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The ONW Salon: The Trump vs. Clinton Debate - What Did It Reveal About Their Presidencies And Canada?

The first debate is over, the polls on who won are rolling in and the pundits are going full throttle. But what clues did the match reveal about how Canada would fare with either one as President of the most powerful country in the world? Richard Mahoney, John Capobianco and Tom Parkin analyze that in the ONW Salon.

  

 


John Capobianco:

The debate between Donald Trump and Hilary Clinton was the most anticipated political event in recent memory. As it has been said many times leading up to the event, it had a SuperBowl game feel to it.

As a political activist, I was thrilled to see so many people who would otherwise not care about the political process actually talking about wanting to watch it - and by the media reports since the debate, they did watch it!

Now, I do know some were going to tune in because of what they thought would be the "entertainment value" of seeing two of the most unpopular US presidential nominees going after each other, with many eyes on Donald - wondering whether he was going to be the Donald of the primaries or the new, improved Donald who was going to take a more "presidential" approach.

Well, from my perspective, I can say that Donald had Hilary for the first 30 minutes or so of the debate when he was actually on the offence, pushing her on economic and trade issues and trying to corner her as the "same old, same old". At one point, he had her in the corner of the ring, pouncing on her about 30 years of political activity with not much to show for it. Ouch!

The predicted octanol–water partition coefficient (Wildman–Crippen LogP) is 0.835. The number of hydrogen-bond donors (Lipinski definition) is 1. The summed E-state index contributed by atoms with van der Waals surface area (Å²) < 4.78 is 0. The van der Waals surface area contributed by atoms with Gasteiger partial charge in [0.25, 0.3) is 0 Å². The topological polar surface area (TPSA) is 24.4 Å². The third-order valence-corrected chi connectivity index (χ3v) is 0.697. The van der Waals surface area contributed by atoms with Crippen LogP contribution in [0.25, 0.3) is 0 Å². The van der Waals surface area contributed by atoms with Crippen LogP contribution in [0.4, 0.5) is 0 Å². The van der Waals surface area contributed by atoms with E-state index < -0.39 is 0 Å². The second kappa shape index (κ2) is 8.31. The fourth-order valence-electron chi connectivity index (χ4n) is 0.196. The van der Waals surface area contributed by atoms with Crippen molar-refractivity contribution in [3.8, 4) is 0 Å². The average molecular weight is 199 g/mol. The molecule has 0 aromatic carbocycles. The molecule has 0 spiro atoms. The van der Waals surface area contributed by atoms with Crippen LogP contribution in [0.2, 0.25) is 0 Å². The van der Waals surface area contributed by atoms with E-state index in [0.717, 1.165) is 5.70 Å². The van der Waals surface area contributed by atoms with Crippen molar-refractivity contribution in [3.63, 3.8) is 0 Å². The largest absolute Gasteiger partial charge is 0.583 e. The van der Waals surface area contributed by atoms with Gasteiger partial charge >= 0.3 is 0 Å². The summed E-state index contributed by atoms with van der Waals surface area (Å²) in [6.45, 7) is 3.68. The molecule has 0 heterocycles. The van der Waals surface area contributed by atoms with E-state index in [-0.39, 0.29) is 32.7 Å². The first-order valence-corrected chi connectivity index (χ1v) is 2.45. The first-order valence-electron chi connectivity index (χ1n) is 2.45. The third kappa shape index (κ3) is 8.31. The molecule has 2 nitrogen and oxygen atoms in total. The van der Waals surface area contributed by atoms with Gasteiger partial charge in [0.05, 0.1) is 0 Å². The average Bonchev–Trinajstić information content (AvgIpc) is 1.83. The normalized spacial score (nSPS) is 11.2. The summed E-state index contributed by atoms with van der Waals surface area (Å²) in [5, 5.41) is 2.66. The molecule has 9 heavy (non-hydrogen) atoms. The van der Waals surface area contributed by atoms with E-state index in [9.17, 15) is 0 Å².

However, as the debate went on, the tables did turn and Hilary starting getting under Donald's skin and had Donald very much on the defence, by smartly and calmly bringing up his taxes, his involvement with the Miss Universe pageant and all the subtle and not-so-subtle implications that came with those.

All in all, I think Hilary came out looking like the polished, more prepared candidate, but whether that appeals to the millions of Americans who have tuned in to the debate - and many for the first time ever - is yet to be seen.

 

Richard Mahoney:

That was some fancy debatin’ goin’ on there Monday night.

On Trump, I think we saw confirmation of exactly how this guy rolls - he is so impressed with his own counsel that he just wings it. That kinda works for him in short spurts when he plays demagogue to the audience. But over the course of the debate, you could just see the narcissistic delusion of his excellence take over.

I think a Trump presidency presents a challenge to Canada in two ways. First, his lack of knowledge of global affairs, national security and his stalwart conviction that he "knows more than the generals" and everyone else, will make for an uncertain presidency. This will create risks for the world. His reactions to events will be visceral, and he will convince himself that "the people love me". This will lead him to do erratic things, as we have seen.

America's friends, including Canada, won't know if they can rely on him to do the right thing, the sensible thing, and to honour obligations. (See Trump's responses on just about anything.) This will make for a destabilized world, and that is not good for a global trading nation like Canada.

Second, he is a climate change denier and we are trying to be part of a global solution and leadership on that. Finding ways to convince people to put a price on carbon and reduce emissions is hard enough. His obstinacy will only make that work more difficult.

Thirdly, he has vowed to tear up and renegotiate America's trading agreements. As their largest trading partner, and the US being our largest partner, this represents huge risk. I don't know a lot of Canadians who think we should give the Americans a better deal on NAFTA. The threat of more economic disruption is there at a minimum.